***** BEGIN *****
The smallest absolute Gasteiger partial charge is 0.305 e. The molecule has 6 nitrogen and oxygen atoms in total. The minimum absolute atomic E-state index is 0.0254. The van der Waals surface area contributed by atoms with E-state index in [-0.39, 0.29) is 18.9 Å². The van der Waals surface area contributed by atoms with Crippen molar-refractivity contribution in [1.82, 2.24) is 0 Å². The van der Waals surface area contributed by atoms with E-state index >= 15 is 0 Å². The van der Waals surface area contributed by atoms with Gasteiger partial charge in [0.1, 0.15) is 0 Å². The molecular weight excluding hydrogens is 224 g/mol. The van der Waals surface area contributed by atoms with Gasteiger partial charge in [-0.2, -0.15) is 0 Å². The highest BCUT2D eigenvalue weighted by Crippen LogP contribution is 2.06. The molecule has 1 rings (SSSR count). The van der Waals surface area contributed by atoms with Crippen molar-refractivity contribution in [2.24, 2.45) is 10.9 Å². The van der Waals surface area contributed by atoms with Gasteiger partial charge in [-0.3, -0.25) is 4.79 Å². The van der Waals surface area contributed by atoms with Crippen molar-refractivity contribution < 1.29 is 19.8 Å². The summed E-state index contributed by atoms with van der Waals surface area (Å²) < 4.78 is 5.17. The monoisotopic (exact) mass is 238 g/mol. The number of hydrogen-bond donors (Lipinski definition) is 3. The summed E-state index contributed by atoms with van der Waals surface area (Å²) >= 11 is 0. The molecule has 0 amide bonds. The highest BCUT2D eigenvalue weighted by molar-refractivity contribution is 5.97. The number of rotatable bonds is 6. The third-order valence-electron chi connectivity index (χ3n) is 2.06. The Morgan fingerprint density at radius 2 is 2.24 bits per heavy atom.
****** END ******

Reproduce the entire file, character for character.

The smallest absolute Gasteiger partial charge is 0.305 e. The molecule has 6 nitrogen and oxygen atoms in total. The minimum absolute atomic E-state index is 0.0254. The van der Waals surface area contributed by atoms with E-state index in [-0.39, 0.29) is 18.9 Å². The van der Waals surface area contributed by atoms with Crippen molar-refractivity contribution in [1.82, 2.24) is 0 Å². The van der Waals surface area contributed by atoms with E-state index >= 15 is 0 Å². The van der Waals surface area contributed by atoms with Gasteiger partial charge in [0.1, 0.15) is 0 Å². The molecular weight excluding hydrogens is 224 g/mol. The van der Waals surface area contributed by atoms with Gasteiger partial charge in [-0.2, -0.15) is 0 Å². The highest BCUT2D eigenvalue weighted by Crippen LogP contribution is 2.06. The molecule has 1 rings (SSSR count). The van der Waals surface area contributed by atoms with Crippen molar-refractivity contribution in [2.24, 2.45) is 10.9 Å². The van der Waals surface area contributed by atoms with Gasteiger partial charge in [-0.3, -0.25) is 4.79 Å². The van der Waals surface area contributed by atoms with Crippen molar-refractivity contribution < 1.29 is 19.8 Å². The summed E-state index contributed by atoms with van der Waals surface area (Å²) < 4.78 is 5.17. The monoisotopic (exact) mass is 238 g/mol. The number of hydrogen-bond donors (Lipinski definition) is 3. The summed E-state index contributed by atoms with van der Waals surface area (Å²) >= 11 is 0. The molecule has 0 amide bonds. The highest BCUT2D eigenvalue weighted by molar-refractivity contribution is 5.97. The number of rotatable bonds is 6. The third-order valence-electron chi connectivity index (χ3n) is 2.06. The Morgan fingerprint density at radius 2 is 2.24 bits per heavy atom.